This blog posting seems to be the intersection of a number of different thoughts and challenges I have been facing lately. It is quite possible that it will have a rambling nature and for that I apologize in advance.
When I first started this project, I was adamant about going organic – all organic. No holds barred and I could not be assuaged. Then I called a local farmer (or a dozen local farmers) and talked. Talked for a long time about how the animals are raised, how the milk is processed, how the beef is butchered. I walked the fields. I touched the grass. And, I swung a little bit closer to the equilibrium between organic and local.
Next came a movie, Food Inc., that forever changed my viewpoint on the industrial nature of our food system (covered in my posting: Two Thumbs Up from Ferry & Ferry) and the environmental cost of eating food processed and grown using a big business mentality.
And, with that movie, I took a few more steps to the left (L for local).
A little later I read a book called the Omnivore’s Dilemma by Michael Pollan (covered in my posting: Check these out, please). And, as May rolled around, this diehard organic girl adorned a pair of locavore goggles and my worldview.
So, here is where I am at: local is more important to me than organic, processed food. I want it fresh and I want to know who grew it (or raised it). I want to meet the animals, I want to walk the rows in the garden and I want breathe the air. I want to know more about my meal than what a list of ingredients provides and what the green organic stamp on the front refers to. As I dig deeper, I am more concerned about what these words on the boxes stand for. Organic doesn’t always represent what I picture. Free-range doesn’t necessarily involve the luxuriously room pens for chickens to roam in. But, my eyes don’t deceive me. What I can touch and feel are real. My senses and my intuition are my most reliable gauges and it is those that I am tuning into.
Yes, local is where my focus is shifting, but I am also realistic. My husband and I work full time. We have a toddler and pets to care for. And, a garden that flourished this season in a constant, ridiculous state of abundance. Oh, and, there are beehives to check, a house to clean, bills to pay. We are your typical family – busy. So, “fresh” and “local” don’t happen seven nights a week at our house. And, the cupboards do have shelves stocked with snack foods.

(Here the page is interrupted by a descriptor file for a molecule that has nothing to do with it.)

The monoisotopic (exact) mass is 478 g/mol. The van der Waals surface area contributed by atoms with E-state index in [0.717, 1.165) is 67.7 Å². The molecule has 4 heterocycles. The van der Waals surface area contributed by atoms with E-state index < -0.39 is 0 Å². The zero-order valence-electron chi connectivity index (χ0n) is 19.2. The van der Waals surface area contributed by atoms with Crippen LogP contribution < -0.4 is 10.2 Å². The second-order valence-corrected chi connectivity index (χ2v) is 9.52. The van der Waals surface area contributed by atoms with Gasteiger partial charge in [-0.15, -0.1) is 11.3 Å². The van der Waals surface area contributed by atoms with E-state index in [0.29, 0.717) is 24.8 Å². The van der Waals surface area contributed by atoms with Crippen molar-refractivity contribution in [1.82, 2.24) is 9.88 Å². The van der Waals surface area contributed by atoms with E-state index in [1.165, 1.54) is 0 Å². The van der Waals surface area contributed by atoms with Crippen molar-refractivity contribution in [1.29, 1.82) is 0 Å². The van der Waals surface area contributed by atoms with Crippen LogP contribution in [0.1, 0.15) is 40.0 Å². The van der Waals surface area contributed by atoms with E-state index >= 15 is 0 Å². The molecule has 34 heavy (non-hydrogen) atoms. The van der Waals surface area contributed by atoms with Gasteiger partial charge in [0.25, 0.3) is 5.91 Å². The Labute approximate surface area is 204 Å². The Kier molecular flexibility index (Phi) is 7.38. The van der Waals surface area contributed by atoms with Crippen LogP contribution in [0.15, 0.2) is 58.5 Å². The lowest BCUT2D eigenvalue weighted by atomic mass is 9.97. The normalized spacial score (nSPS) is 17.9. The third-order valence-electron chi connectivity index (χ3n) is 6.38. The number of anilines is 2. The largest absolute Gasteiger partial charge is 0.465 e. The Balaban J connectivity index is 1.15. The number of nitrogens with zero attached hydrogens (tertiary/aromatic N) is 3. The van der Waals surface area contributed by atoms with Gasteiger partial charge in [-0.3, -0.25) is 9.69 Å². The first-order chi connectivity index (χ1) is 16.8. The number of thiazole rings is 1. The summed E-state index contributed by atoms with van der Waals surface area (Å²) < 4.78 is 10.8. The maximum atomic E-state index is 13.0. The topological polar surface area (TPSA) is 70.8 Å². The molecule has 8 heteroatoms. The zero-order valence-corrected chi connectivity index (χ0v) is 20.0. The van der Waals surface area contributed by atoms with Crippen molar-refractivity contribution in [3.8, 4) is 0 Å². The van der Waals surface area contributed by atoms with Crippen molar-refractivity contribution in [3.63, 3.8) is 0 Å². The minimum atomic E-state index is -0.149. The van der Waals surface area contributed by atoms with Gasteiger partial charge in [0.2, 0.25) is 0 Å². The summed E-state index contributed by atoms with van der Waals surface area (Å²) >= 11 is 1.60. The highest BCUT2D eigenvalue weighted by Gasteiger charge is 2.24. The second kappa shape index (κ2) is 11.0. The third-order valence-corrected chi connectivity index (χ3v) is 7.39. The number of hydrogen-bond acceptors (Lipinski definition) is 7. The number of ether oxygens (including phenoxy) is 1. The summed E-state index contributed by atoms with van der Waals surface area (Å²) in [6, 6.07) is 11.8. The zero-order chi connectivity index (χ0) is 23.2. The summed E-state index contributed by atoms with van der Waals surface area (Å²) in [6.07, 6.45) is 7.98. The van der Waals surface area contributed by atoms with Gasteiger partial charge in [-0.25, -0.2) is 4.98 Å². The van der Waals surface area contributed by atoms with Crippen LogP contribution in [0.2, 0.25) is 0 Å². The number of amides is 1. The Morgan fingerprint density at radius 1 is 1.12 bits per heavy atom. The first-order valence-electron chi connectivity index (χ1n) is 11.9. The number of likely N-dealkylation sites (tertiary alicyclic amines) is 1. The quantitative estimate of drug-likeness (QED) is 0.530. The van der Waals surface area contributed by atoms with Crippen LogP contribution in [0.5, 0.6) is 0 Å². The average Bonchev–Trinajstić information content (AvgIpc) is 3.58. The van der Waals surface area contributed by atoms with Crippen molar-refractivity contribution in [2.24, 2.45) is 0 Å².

Meals made from scratch and using fresh ingredients that were picked up at the farmer’s market or purchased at the Co-Op do happen the majority of the week. But, on those never-fail-nothing-for-dinner kind of nights – we eat organic processed foods. The macaroni and cheese from Annie’s is free from any additives or colorings and the ingredients are organic. And, when we head out for dinner – we eat local and we patronize restaurants that serve fresh, in-season produce, meat and poultry. You simply will not find us in the drive-thru lane of a nationwide fast food chain. We’ll be hunkered in a booth at Fiamma Burger or guzzling beer and root beer at Boundary Bay.
We are trying to practice what we preach, but real life tends to throw a wrench in the best-laid plans ever too often. In no uncertain terms will I choose to support a food ideal that doesn’t immediately put money back into the economy of the Pacific Northwest. We are blessed to live in a Mecca of natural resources and have a veritable bouquet of local resources at our every whim. And, I will never underestimate the value of an honest conversation with the man or woman butchering my turkey, growing my spinach or milking my cow.
We are what we eat and where we eat.
Early I mentioned that this posting was an intersection of sorts – a place where the paths of thought and decision crossed. As I wrote this I found myself maniacally stopping to scratch notes because a detour thought would wander through my consciousness and I wanted to take a fork in the road. But, I remained focused and opted to come back to the deviations.
I suppose this posting it is best titled “Organic vs Local: Chapter One” or finished with a cliff hanger of To Be Continued…
Chapter Two: Looking at local: Getting to Know Your Food
Chapter Three: Back to Reality: Where To Eat When Out and About
Chapter Four: Who knows?